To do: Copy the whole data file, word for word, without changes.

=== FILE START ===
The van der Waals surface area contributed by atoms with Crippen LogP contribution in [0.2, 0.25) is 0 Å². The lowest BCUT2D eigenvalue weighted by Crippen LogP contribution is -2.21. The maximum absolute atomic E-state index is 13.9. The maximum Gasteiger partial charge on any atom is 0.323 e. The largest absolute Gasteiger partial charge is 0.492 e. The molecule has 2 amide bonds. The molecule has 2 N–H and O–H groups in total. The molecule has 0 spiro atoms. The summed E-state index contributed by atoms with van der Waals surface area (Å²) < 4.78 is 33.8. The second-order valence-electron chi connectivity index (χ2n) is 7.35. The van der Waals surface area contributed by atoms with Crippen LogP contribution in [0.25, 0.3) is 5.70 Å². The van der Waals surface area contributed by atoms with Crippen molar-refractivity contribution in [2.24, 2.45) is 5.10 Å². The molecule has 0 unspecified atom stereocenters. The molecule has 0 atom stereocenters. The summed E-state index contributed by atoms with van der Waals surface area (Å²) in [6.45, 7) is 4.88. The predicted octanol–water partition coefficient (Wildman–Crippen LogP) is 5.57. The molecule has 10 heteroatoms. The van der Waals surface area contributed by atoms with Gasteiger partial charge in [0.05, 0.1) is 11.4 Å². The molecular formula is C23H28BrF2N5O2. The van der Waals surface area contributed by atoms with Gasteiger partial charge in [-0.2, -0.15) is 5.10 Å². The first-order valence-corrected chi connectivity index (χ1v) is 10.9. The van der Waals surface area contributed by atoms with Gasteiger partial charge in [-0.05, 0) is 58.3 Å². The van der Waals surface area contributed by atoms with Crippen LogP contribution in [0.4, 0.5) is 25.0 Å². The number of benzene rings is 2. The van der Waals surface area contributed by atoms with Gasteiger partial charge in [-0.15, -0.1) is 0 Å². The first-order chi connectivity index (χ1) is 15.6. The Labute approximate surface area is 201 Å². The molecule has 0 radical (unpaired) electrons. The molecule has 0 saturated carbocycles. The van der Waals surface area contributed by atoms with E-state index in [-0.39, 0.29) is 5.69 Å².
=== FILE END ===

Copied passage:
The van der Waals surface area contributed by atoms with Crippen LogP contribution in [0.2, 0.25) is 0 Å². The lowest BCUT2D eigenvalue weighted by Crippen LogP contribution is -2.21. The maximum absolute atomic E-state index is 13.9. The maximum Gasteiger partial charge on any atom is 0.323 e. The largest absolute Gasteiger partial charge is 0.492 e. The molecule has 2 amide bonds. The molecule has 2 N–H and O–H groups in total. The molecule has 0 spiro atoms. The summed E-state index contributed by atoms with van der Waals surface area (Å²) < 4.78 is 33.8. The second-order valence-electron chi connectivity index (χ2n) is 7.35. The van der Waals surface area contributed by atoms with Crippen LogP contribution in [0.25, 0.3) is 5.70 Å². The van der Waals surface area contributed by atoms with Crippen molar-refractivity contribution in [2.24, 2.45) is 5.10 Å². The molecule has 0 unspecified atom stereocenters. The molecule has 0 atom stereocenters. The summed E-state index contributed by atoms with van der Waals surface area (Å²) in [6.45, 7) is 4.88. The predicted octanol–water partition coefficient (Wildman–Crippen LogP) is 5.57. The molecule has 10 heteroatoms. The van der Waals surface area contributed by atoms with Gasteiger partial charge in [0.05, 0.1) is 11.4 Å². The molecular formula is C23H28BrF2N5O2. The van der Waals surface area contributed by atoms with Gasteiger partial charge in [-0.2, -0.15) is 5.10 Å². The first-order valence-corrected chi connectivity index (χ1v) is 10.9. The van der Waals surface area contributed by atoms with Gasteiger partial charge in [-0.05, 0) is 58.3 Å². The van der Waals surface area contributed by atoms with Crippen LogP contribution in [0.4, 0.5) is 25.0 Å². The number of benzene rings is 2. The van der Waals surface area contributed by atoms with Gasteiger partial charge in [-0.15, -0.1) is 0 Å². The first-order chi connectivity index (χ1) is 15.6. The Labute approximate surface area is 201 Å². The molecule has 0 radical (unpaired) electrons. The molecule has 0 saturated carbocycles. The van der Waals surface area contributed by atoms with E-state index in [-0.39, 0.29) is 5.69 Å².